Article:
the theorem: Does the soul extend to the extremities; if not,
just where does it terminate?
The arguments in the ease were so prolonged and technically involved that the theologians were much perplexed, and at
last divided into two camps. They were in doubt as to
whether they should hang, by their honest decision, a good
Catholic, or canonize a reprobate and a cannibal. The pros
and cons, the ayes and nays, kept the monasteries in constant
tumult. Pronouncements buried in dusty tomes, precedents at
great length and wordy wranglings of medieval thought, promised to draw the matter out indefinitely.
Meantime the mariner preserved a righteous demeanor and awaited the outcome
with placid content. He did not, however, neglect the good
food provided him by the monastery cook, who determined that
as far as lay in his humble power the prisoner should have no
second pretext to commit cannibalism.
At length the weighty decision was handed down, by a
picked jury of the most learned. They agreed in the verdict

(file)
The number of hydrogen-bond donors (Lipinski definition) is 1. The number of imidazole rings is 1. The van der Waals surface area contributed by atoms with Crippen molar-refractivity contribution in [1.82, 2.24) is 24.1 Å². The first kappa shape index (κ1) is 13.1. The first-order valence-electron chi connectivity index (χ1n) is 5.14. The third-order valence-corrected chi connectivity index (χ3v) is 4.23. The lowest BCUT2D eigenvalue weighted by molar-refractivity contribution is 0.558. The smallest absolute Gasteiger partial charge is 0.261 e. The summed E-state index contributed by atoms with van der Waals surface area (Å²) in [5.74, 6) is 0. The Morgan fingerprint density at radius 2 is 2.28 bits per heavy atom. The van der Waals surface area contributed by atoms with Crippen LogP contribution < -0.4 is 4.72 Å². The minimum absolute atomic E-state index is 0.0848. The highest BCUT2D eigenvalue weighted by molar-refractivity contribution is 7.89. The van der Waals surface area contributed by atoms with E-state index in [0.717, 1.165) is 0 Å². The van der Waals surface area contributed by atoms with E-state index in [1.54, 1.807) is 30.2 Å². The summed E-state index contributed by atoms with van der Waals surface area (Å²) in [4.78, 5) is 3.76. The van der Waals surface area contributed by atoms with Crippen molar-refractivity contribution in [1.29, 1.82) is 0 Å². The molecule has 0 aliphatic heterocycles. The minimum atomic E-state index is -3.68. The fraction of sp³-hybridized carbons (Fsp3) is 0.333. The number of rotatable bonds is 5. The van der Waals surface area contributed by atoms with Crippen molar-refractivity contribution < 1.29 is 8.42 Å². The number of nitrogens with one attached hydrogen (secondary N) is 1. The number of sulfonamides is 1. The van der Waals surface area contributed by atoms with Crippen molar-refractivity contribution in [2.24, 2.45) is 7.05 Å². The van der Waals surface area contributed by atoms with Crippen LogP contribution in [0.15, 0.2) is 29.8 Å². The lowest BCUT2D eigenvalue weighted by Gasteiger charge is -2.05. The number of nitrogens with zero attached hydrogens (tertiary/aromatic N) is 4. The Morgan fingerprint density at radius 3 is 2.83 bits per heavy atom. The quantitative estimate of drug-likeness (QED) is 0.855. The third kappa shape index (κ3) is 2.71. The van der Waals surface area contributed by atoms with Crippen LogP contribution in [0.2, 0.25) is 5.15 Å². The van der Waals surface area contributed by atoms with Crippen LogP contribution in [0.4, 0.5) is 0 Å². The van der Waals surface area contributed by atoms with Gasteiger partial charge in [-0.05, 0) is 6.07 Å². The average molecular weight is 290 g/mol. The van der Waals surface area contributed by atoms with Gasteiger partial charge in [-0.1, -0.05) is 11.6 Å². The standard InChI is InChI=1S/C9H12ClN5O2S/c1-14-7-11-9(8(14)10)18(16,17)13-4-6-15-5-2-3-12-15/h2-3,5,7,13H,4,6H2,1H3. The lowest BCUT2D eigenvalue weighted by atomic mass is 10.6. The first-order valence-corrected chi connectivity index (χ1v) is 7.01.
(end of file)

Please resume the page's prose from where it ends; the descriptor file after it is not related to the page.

that the soul of man extends only to the knees: man is required
to kneel in prayer; ergo, that portion of the body that extends
below the knees is a soulless appendage. The indictment against
Valencia was accordingly stricken out. He was allowed to go
free, but as long as he remained in Manila he was the object of
curiosity as a Christian fortunate enough to have warded away
starvation at sea with the part of the body which had nothing
to do with the soul.

Romance and Adventure in Old Manila
Walter Robb
2nd edition, 1935

Tuesday, March 22, 2011

On Ecrater

Mater Dolorosa

Saturday, March 19, 2011

Filipino Dandies

Text below reads: The "Fishes of the Twelve Apostles."
Representing a native "fiesta" of the Tagalogs, with characteristic group of country people, on the island of Luzon.

They remind me of Clockwork Orange. heh.

19 Marso

San José

San José de Nazaret

Tuesday, March 8, 2011


Tuesday, March 1, 2011

Old Santo Domingo's San Juan Evangelista

San Juan Evangelista

Santo Domingo's ivory San Juan Evangelista borne atop a silver andas, palanquin, during a Semana Santa procession in Intramuros, Manila. Behind the statue is a group of men carrying the symbols of the Passion and in the background is the old Manila Cathedral. 1900's.

The Philippines and the Far East.
Homer Stuntz